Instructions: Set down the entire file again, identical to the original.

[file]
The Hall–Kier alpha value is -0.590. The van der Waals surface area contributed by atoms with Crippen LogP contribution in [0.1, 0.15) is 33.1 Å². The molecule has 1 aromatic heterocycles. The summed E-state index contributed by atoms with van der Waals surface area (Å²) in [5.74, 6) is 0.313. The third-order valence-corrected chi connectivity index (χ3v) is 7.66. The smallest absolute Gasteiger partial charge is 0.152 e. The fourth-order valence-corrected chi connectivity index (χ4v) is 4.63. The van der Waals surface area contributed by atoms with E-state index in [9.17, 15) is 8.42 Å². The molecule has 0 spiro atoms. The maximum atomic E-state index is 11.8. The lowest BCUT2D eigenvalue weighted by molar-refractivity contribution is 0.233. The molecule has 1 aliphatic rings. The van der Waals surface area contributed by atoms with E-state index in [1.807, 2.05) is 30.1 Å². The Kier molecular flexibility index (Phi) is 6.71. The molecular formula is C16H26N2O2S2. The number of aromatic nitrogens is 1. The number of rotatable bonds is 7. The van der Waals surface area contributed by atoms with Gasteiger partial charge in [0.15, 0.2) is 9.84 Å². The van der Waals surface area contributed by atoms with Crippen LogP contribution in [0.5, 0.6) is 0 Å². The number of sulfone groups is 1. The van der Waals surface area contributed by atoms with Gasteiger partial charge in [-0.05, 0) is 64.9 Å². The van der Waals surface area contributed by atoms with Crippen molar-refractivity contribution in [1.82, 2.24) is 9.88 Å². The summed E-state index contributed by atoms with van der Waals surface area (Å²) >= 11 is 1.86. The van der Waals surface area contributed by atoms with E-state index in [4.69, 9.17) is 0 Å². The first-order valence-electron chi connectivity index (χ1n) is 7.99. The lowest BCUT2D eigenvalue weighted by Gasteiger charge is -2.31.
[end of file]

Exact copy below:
The Hall–Kier alpha value is -0.590. The van der Waals surface area contributed by atoms with Crippen LogP contribution in [0.1, 0.15) is 33.1 Å². The molecule has 1 aromatic heterocycles. The summed E-state index contributed by atoms with van der Waals surface area (Å²) in [5.74, 6) is 0.313. The third-order valence-corrected chi connectivity index (χ3v) is 7.66. The smallest absolute Gasteiger partial charge is 0.152 e. The fourth-order valence-corrected chi connectivity index (χ4v) is 4.63. The van der Waals surface area contributed by atoms with E-state index in [9.17, 15) is 8.42 Å². The molecule has 0 spiro atoms. The maximum atomic E-state index is 11.8. The lowest BCUT2D eigenvalue weighted by molar-refractivity contribution is 0.233. The molecule has 1 aliphatic rings. The van der Waals surface area contributed by atoms with E-state index in [1.807, 2.05) is 30.1 Å². The Kier molecular flexibility index (Phi) is 6.71. The molecular formula is C16H26N2O2S2. The number of aromatic nitrogens is 1. The number of rotatable bonds is 7. The van der Waals surface area contributed by atoms with Gasteiger partial charge in [0.15, 0.2) is 9.84 Å². The van der Waals surface area contributed by atoms with Crippen LogP contribution in [0.5, 0.6) is 0 Å². The number of sulfone groups is 1. The van der Waals surface area contributed by atoms with Gasteiger partial charge in [-0.05, 0) is 64.9 Å². The van der Waals surface area contributed by atoms with Crippen molar-refractivity contribution in [1.82, 2.24) is 9.88 Å². The summed E-state index contributed by atoms with van der Waals surface area (Å²) >= 11 is 1.86. The van der Waals surface area contributed by atoms with E-state index in [4.69, 9.17) is 0 Å². The first-order valence-electron chi connectivity index (χ1n) is 7.99. The lowest BCUT2D eigenvalue weighted by Gasteiger charge is -2.31.